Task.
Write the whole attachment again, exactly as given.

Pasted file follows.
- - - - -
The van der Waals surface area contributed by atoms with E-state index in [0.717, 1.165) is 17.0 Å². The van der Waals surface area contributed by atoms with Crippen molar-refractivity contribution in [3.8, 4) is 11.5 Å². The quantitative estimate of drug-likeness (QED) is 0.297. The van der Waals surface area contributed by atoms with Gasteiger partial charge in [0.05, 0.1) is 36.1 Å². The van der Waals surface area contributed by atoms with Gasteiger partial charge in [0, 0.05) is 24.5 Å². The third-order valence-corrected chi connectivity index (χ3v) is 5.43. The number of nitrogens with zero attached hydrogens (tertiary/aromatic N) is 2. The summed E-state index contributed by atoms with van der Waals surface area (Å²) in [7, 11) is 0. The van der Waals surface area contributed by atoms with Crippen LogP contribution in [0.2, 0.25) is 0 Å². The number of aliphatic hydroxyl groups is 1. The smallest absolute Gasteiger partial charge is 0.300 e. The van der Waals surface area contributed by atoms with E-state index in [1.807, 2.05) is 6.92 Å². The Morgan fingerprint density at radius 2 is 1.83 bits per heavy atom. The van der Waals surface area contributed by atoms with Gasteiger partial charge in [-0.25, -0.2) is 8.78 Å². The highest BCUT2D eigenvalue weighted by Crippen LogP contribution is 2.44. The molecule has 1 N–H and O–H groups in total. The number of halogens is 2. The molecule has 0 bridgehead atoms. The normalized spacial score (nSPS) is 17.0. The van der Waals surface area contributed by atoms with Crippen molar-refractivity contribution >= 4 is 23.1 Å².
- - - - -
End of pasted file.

The van der Waals surface area contributed by atoms with E-state index in [0.717, 1.165) is 17.0 Å². The van der Waals surface area contributed by atoms with Crippen molar-refractivity contribution in [3.8, 4) is 11.5 Å². The quantitative estimate of drug-likeness (QED) is 0.297. The van der Waals surface area contributed by atoms with Gasteiger partial charge in [0.05, 0.1) is 36.1 Å². The van der Waals surface area contributed by atoms with Gasteiger partial charge in [0, 0.05) is 24.5 Å². The third-order valence-corrected chi connectivity index (χ3v) is 5.43. The number of nitrogens with zero attached hydrogens (tertiary/aromatic N) is 2. The summed E-state index contributed by atoms with van der Waals surface area (Å²) in [7, 11) is 0. The van der Waals surface area contributed by atoms with Crippen LogP contribution in [0.2, 0.25) is 0 Å². The number of aliphatic hydroxyl groups is 1. The smallest absolute Gasteiger partial charge is 0.300 e. The van der Waals surface area contributed by atoms with E-state index in [1.807, 2.05) is 6.92 Å². The Morgan fingerprint density at radius 2 is 1.83 bits per heavy atom. The van der Waals surface area contributed by atoms with Gasteiger partial charge in [-0.25, -0.2) is 8.78 Å². The highest BCUT2D eigenvalue weighted by Crippen LogP contribution is 2.44. The molecule has 1 N–H and O–H groups in total. The number of halogens is 2. The molecule has 0 bridgehead atoms. The normalized spacial score (nSPS) is 17.0. The van der Waals surface area contributed by atoms with Crippen molar-refractivity contribution >= 4 is 23.1 Å².